Sorry, where was I?
Oh, yes. Our hostess has asked me to go on a bit about my ambitions and what I want to get out of writing. It’s pretty simple, really: I want to write good stories, and mostly, get paid for them. Simple, and as easy as any other trained skill. Which is to say: not at all. At least, not when you need to know what you’re doing. So I’m working on that part. For a given value of work. Yes: working on that, as well.
Along those lines, I do have a few writers whose work I study, and of whom I’d be delighted to be called derivative. Larry Correia, besides being a Wise Latino and a friend, has a way with words that draws the reader on. I think I managed to avoid staying up until the sunrise with Warbound, but then only because I firmly left it in the other room. Had I taken it to bed, “to finish the chapter,” I’d have been doomed to finishing it in one sitting. As I’ve done with all the rest of his books. I’m firmly of the opinion that the best compliment a writer can get is, “you bastard, you kept me up until the wee hours on a school/work night!” That is what I want out of writing.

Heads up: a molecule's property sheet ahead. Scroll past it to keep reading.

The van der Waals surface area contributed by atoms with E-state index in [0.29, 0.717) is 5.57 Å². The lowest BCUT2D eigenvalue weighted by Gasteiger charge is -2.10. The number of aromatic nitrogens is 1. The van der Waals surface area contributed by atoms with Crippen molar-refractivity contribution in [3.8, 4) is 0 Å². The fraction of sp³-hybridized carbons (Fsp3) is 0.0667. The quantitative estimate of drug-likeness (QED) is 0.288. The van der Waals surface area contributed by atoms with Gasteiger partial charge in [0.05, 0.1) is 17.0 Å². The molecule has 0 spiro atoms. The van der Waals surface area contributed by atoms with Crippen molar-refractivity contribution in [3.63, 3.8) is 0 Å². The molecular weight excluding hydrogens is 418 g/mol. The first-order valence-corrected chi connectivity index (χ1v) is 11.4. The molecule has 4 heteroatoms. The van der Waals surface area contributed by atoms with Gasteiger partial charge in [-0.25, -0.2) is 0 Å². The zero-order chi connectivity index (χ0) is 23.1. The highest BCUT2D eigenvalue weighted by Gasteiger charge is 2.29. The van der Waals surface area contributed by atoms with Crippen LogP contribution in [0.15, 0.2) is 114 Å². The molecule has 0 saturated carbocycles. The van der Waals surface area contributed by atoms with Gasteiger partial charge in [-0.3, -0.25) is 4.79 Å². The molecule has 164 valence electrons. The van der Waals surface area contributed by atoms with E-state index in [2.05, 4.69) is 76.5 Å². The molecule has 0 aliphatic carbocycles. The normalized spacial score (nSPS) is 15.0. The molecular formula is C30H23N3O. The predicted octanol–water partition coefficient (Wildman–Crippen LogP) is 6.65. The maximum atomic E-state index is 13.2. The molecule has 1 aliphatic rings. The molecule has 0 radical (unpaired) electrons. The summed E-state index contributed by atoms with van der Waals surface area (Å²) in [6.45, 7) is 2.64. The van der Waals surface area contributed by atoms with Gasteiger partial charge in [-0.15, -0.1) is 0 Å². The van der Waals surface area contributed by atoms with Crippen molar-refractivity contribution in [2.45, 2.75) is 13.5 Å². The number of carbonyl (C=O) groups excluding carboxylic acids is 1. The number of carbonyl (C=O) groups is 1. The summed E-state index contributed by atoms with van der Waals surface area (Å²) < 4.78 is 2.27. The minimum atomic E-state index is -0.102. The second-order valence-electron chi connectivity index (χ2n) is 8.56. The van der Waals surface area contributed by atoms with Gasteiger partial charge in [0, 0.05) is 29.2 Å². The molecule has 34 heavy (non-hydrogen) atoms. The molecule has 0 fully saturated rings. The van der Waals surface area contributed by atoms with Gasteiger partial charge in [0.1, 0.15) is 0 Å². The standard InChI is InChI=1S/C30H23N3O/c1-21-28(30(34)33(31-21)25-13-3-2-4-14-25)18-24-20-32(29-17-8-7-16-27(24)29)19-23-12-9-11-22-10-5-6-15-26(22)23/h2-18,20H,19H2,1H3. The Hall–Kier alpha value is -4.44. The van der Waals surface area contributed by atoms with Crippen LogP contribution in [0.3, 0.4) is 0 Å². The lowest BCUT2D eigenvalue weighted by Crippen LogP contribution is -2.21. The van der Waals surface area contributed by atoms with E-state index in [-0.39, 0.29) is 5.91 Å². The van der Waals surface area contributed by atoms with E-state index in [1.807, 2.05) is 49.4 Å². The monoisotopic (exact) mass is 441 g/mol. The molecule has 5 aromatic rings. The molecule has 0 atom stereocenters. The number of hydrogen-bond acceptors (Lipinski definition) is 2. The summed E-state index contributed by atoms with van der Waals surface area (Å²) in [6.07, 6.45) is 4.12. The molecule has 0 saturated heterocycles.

I keep Sarah the Wiser’s (you heard it here first, ladies and germs!) work in mind, and that of her spiritual forefather, RAH (pbuh). Our hostess has a manner of pacing that I wish to emulate, though it’s double tough to cut out the boring bits (but I love that sentence! I neeeeeeed iiiitttt!) Mad Mike’s gift of gab, as what translates into his writing. Oh, John Ringo, No’s seemingly magical ability to take anything and turn it into gold. The Mad Wizard’s way with plausible-seeming high technology. Col. Kratman’s insouciance toward the opinions of his fellow humans, as well as his and Mr. Drake’s ease with military history and the filing off of serial numbers of the same. Dozens of others, whose names and qualities escape me at the moment. There are even those whose work I do not wish to emulate, but from whom I learn something every time I read them. There are even those who simply serve as a negative example. Too many to enumerate, and I’ve not the energy to give them press. Maybe later. If you behave.